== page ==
Swap until you drop

Remember when your parents made you wear your third cousin’s sweaters and jeans to save a few bucks and not waste more or less okay-looking clothes? Or when you were always jealous of your older siblings because they might have been lucky enough to get a brand-new piece of clothing once in a while — or at least something that didn’t circle your family tree for more than three generations.

Well, this usually traditional practice of passing your clothes on has more and more been turned into a trendy concept called clothes swapping, which has taken the concept of hand-me-downs and made it hip. One might think, “Why on earth would wearing other people’s old clothes be suddenly trendy?” Simply because this kind of swapping is rather like shopping, except without spending any money. And as long as a few easy yet important rules are followed, it is much more fun than going through dusty family closets or maxing out credit cards in the mall.

First of all, to ensure a great swapping experience, you need to know that not all of your old clothes are acceptable, especially if the event is larger scale and held by an organization or a store. Washed-out clothes with stains and holes are usually not accepted. Second, clothes are to be brought in before the event starts so that organizers can label and present them like any clothing store would. Third, you are usually allowed to choose only as many pieces as you’ve brought to the swap or as many pounds as your old clothes weighed.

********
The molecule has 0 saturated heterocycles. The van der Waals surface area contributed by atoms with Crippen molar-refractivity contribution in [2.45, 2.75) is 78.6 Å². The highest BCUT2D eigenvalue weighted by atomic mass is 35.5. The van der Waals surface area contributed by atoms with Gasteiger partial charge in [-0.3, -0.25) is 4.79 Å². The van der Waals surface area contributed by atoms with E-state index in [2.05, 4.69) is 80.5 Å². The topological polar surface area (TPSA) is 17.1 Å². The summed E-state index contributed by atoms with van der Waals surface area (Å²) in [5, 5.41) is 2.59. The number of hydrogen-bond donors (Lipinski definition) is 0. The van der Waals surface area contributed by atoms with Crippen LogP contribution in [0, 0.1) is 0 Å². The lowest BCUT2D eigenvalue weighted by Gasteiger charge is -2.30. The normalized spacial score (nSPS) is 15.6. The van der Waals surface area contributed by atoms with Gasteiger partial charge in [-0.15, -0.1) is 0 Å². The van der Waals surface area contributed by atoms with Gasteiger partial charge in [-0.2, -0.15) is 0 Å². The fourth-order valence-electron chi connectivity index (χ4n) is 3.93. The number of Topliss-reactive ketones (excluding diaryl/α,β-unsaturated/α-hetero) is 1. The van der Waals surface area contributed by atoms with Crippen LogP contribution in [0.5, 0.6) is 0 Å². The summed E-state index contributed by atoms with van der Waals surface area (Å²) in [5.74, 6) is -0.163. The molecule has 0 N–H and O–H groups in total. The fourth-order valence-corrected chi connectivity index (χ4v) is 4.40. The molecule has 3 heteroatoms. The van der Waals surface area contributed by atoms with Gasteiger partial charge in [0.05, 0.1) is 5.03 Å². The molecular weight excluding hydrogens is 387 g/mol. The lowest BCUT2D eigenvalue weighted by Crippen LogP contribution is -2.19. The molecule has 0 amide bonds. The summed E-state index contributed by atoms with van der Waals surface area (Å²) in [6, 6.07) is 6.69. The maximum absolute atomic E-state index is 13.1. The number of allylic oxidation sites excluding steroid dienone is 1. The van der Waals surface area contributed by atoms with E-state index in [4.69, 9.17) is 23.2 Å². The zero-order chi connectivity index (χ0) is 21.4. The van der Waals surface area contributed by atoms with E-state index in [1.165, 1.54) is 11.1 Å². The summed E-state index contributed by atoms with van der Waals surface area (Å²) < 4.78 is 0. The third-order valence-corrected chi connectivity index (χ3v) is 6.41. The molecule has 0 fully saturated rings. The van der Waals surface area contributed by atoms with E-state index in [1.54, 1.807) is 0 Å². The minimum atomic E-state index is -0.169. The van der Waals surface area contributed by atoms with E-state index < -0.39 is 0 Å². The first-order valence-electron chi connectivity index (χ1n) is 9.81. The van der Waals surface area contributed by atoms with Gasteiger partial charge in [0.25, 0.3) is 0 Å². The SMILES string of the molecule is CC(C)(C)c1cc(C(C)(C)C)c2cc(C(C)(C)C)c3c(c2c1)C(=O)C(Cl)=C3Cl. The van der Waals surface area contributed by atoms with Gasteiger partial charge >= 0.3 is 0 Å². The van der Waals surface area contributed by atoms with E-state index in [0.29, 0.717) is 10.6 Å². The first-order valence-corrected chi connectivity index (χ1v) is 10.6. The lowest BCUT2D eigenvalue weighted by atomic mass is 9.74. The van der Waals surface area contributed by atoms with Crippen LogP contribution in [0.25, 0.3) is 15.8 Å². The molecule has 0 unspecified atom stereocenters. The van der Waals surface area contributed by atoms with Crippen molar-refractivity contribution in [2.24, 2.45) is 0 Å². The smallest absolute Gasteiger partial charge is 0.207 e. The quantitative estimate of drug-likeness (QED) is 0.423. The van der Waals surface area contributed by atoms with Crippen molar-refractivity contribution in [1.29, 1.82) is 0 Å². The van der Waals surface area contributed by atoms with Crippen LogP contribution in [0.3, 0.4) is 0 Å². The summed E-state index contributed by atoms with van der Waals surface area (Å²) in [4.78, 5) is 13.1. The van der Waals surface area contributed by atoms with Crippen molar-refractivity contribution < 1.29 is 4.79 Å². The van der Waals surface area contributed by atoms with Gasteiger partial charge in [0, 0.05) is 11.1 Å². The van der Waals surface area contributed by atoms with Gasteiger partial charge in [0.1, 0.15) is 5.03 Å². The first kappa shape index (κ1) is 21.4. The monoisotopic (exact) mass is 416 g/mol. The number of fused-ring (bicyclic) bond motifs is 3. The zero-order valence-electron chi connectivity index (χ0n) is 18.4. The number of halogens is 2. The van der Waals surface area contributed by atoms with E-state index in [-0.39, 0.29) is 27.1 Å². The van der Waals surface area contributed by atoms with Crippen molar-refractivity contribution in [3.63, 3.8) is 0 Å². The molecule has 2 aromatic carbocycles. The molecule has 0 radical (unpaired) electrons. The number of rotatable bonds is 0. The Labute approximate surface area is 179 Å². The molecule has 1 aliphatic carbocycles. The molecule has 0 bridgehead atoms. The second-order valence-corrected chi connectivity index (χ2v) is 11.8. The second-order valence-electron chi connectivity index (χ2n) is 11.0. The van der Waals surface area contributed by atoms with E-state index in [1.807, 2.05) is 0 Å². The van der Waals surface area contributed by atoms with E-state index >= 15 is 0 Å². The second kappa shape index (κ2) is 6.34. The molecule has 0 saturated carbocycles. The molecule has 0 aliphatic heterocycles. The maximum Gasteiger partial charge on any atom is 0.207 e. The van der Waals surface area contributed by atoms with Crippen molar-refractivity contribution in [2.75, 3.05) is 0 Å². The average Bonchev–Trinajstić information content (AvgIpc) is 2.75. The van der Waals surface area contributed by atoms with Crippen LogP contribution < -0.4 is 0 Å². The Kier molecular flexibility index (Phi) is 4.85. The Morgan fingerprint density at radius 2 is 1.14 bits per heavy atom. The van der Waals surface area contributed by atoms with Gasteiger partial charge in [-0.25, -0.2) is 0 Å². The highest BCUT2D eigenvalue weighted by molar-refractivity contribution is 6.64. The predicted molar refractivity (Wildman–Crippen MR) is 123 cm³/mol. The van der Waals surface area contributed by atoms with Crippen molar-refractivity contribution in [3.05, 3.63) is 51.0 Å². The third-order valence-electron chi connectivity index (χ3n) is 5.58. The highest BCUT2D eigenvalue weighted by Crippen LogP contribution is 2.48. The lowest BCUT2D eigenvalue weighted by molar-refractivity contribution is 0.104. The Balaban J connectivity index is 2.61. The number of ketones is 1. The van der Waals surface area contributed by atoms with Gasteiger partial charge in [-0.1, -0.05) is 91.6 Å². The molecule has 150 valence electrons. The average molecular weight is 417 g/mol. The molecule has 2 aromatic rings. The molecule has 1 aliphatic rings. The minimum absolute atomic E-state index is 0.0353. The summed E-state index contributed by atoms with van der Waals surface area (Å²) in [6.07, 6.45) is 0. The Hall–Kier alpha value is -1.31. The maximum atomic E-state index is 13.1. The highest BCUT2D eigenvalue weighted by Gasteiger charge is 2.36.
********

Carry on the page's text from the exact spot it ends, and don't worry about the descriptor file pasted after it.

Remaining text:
While anyone can organize a casual swap among friends, also organizations have been turning locations into a one-evening swap shop. One such event was held in downtown Victoria on March 6. The Makehouse, a Fort Street business that typically offers workshops on making everything from underwear to fascinators, organized a clothing swap and welcomed women to trade their clothes and bring snacks and drinks to have a relaxed, fun evening.

“I’ve actually done clothing swaps since 1999, but I used to just do them in my apartment in England. That’s a really big concept over there,” said Makehouse owner Jenny Ambrose in an interview with the Martlet. Last September when she opened The Makehouse, she decided to continue organizing swaps but on a larger scale, as she now has the space to accommodate more people.

“I’m not a really a big fan of shopping malls,” said Ambrose, who has been living the concept of swapping and exchanging things for over a decade now. “There’s so much stuff that everyone’s sitting on in their own homes.”

Swapping doesn’t necessarily need to be limited to clothes. Usually accessories, shoes and bags are also traded at these events. But swap parties can also have a special theme, such as “vintage only” or “flower power.” Ambrose is considering hosting a shoes-only swap, or one aimed at men, because swaps geared towards women are far more common.

Swapping is not only a great concept for finding rare and unique pieces of clothing; it also helps reduce waste. Instead of buying new products, used clothes that lurk in the depths of closets are being reused and probably more appreciated by their new owners. At the same time, this new swapping trend is useful for saving money without missing out on new fashion items once in a while.

According to Ambrose, the swappers at her events are always very excited about their new treasures. “People always leave really, really happy with loads of new things to wear, and they haven’t spent any money.”

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